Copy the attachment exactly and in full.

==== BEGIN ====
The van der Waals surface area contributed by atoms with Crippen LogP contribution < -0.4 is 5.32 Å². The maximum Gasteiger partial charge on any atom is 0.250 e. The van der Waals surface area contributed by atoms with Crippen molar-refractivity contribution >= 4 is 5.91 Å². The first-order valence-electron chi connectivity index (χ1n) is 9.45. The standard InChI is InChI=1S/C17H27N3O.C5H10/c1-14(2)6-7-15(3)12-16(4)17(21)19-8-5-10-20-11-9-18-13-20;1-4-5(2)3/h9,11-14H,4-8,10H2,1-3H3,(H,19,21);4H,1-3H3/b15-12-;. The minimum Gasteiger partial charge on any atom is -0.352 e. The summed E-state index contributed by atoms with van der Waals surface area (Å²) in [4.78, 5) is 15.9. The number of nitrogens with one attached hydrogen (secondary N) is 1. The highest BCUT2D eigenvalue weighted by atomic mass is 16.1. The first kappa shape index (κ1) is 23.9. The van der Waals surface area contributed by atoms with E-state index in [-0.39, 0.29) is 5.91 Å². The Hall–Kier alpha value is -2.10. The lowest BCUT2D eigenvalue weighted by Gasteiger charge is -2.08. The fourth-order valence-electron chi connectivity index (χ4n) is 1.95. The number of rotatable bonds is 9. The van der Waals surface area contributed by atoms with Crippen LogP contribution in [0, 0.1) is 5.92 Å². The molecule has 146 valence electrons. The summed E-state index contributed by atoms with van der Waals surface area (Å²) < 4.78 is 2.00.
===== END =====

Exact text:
The van der Waals surface area contributed by atoms with Crippen LogP contribution < -0.4 is 5.32 Å². The maximum Gasteiger partial charge on any atom is 0.250 e. The van der Waals surface area contributed by atoms with Crippen molar-refractivity contribution >= 4 is 5.91 Å². The first-order valence-electron chi connectivity index (χ1n) is 9.45. The standard InChI is InChI=1S/C17H27N3O.C5H10/c1-14(2)6-7-15(3)12-16(4)17(21)19-8-5-10-20-11-9-18-13-20;1-4-5(2)3/h9,11-14H,4-8,10H2,1-3H3,(H,19,21);4H,1-3H3/b15-12-;. The minimum Gasteiger partial charge on any atom is -0.352 e. The summed E-state index contributed by atoms with van der Waals surface area (Å²) in [4.78, 5) is 15.9. The number of nitrogens with one attached hydrogen (secondary N) is 1. The highest BCUT2D eigenvalue weighted by atomic mass is 16.1. The first kappa shape index (κ1) is 23.9. The van der Waals surface area contributed by atoms with E-state index in [-0.39, 0.29) is 5.91 Å². The Hall–Kier alpha value is -2.10. The lowest BCUT2D eigenvalue weighted by Gasteiger charge is -2.08. The fourth-order valence-electron chi connectivity index (χ4n) is 1.95. The number of rotatable bonds is 9. The van der Waals surface area contributed by atoms with Crippen LogP contribution in [0, 0.1) is 5.92 Å². The molecule has 146 valence electrons. The summed E-state index contributed by atoms with van der Waals surface area (Å²) < 4.78 is 2.00.